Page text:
Brave officer fought to ‘stay alive’ after London Bridge attack
A police officer has described how he “fought with everything I’ve got to stay alive” after he was repeatedly stabbed in the head by one of the London Bridge terrorists.
Pc Charlie Guenigault was off duty, unarmed and not wearing any protective clothes when he rushed to the aide of a British Transport Police officer on June 3 2017.
After being stabbed twice in the back and three times in the head, the 27-year-old counted himself “lucky” to survive.
As gunshots went off nearby, two passersby stayed with him before he was rushed to King’s College hospital in an unmarked police car, saving valuable time.
In an interview marking the conclusion of the victims’ inquest, he said: “Without a shadow of a doubt that’s the reason I’m alive, seeing the amount of blood I lost, seeing the amount of trauma.
“I have been told different things like if ‘you were there another five minutes you may have died from blood loss’.”
The proud Met Police officer had been on his way home from after work drinks in a pub showing the football when the three attackers struck.
He reached Tooley Street and stopped in his tracks when heard someone call out: “Help I’ve been stabbed”.
When the attackers appeared, Pc Guenigault ran in to back up Pc Wayne Marques, followed by victim Ignacio Echeverria, waving his skateboard.
Pc Guenigault said: “We got into a scrap with them. We thought it was a fight. We would not expect a terrorist attack of that nature to happen.
“I think I can defend myself quite well. I’m not saying I’m an expert in karate or anything like that, but I can fight.
“In my head I just see all three of them standing in front of me, knives in hand and fake vests on and that look of ‘We’re going to kill you’ basically that sort of anger in their eyes.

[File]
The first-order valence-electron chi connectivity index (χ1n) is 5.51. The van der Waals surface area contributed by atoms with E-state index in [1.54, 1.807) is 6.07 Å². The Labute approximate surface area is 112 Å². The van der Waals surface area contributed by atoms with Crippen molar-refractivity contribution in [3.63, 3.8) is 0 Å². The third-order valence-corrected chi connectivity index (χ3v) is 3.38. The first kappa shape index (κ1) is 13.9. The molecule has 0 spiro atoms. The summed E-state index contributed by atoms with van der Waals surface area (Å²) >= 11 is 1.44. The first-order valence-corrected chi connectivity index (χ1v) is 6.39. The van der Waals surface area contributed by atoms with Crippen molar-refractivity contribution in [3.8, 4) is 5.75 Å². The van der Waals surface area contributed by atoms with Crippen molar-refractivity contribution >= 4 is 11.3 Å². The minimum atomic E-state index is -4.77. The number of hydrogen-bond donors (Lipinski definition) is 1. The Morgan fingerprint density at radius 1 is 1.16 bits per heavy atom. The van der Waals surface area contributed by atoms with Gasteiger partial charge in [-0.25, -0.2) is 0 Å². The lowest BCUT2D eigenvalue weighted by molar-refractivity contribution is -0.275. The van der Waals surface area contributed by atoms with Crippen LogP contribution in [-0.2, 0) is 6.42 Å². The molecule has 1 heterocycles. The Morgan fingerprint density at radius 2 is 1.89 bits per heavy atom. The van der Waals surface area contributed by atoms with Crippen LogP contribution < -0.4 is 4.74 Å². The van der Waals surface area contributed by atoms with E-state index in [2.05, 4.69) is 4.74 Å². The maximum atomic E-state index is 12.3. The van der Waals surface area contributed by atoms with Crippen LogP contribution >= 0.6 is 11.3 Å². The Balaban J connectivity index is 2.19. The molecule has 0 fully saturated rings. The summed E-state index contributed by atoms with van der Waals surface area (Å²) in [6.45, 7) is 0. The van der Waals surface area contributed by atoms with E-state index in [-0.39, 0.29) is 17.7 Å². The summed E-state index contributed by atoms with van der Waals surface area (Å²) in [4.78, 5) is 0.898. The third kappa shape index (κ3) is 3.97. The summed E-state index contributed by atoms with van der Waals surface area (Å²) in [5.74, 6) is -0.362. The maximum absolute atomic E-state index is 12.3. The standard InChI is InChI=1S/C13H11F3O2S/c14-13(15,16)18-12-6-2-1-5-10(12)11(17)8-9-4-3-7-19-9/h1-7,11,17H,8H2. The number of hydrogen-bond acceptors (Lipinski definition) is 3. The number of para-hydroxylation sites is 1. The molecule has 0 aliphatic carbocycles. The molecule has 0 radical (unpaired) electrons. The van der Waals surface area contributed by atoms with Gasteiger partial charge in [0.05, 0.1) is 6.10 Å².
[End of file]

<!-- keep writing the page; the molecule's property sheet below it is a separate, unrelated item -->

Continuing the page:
“I remember them thrusting towards me with their knives.”
He was stabbed in the back twice and dropped to the ground with a “massive thud”.
Pc Guenigault said one of the terrorists stood over him and stabbed him three times in the head, to shouts in a foreign language.
“When I got stabbed in the head it sounded like an explosion.
“It just felt like someone had punched me in the face with a massive fist. It didn’t hurt much. I could definitely feel it going into the skin, going into the bone. It was painful afterwards of course.”
The officer kicked out on the floor in an effort to get away until he felt his body gave up.
He said: “I remember being ‘well they are going to stab me again it’s just a matter of where is it was going to be.
“Is it going to be in my head? Is it going to be in my chest? It was that inevitability about it. “
Pc Guenigault said he “played dead” and waited for the next blow which never came.
“For whatever reason whether or not they thought I was dead or someone else distracted them or they moved on to their next target they had left me.
“I knew at that stage I’m not going to die like this. I’m going to fight with everything I’ve got to stay alive. I could still see out of my eyes. I knew there was going to be a chance.
“So I rolled over as best I could into the recovery position…. making sure I was not getting blood in my eyes or passed out.
“Within a matter of seconds two members of the public came over – Justin and Ellen who I have had the pleasure to get to know.
“At this point I knew it’s a terrorist attack so I knew there would be people here soon.
“I just told Ellen to tell police where we were. To Justin, I said you need to stop the blood, hold my hand, talk to me, keep me awake. I did get quite lucky.”
Pc Guenigault was bleeding heavily, going into shock but tried to stay calm.
Despite his heroics, he said: “I would not do the same thing again because I do not want to put my family and friends through that. That was the biggest thing for me to get over. I could not let them go through that again.”
Pc Guenigault said his training for the marathon helped his physical recovery.
He said: “I trained for the marathon that year. I was in the best shape of my life when I got stabbed. Doing all that training, being that fit probably saved my life. Hence why I wanted to do it again afterwards.”
Despite regaining his physical strength, Pc Guenigault was helped by family, friends and counselling to get over the trauma of the attack and now helps train new recruits.
On being awarded the George Medal, he said: “I would say getting the George Medal was more important for my family than me. The biggest reward I’ve got is my life. Anything else is a bonus.”
Referring briefly to the terrorists, he added: “At the inquest…people want to find blame for why such things happened – there are only three people to blame.”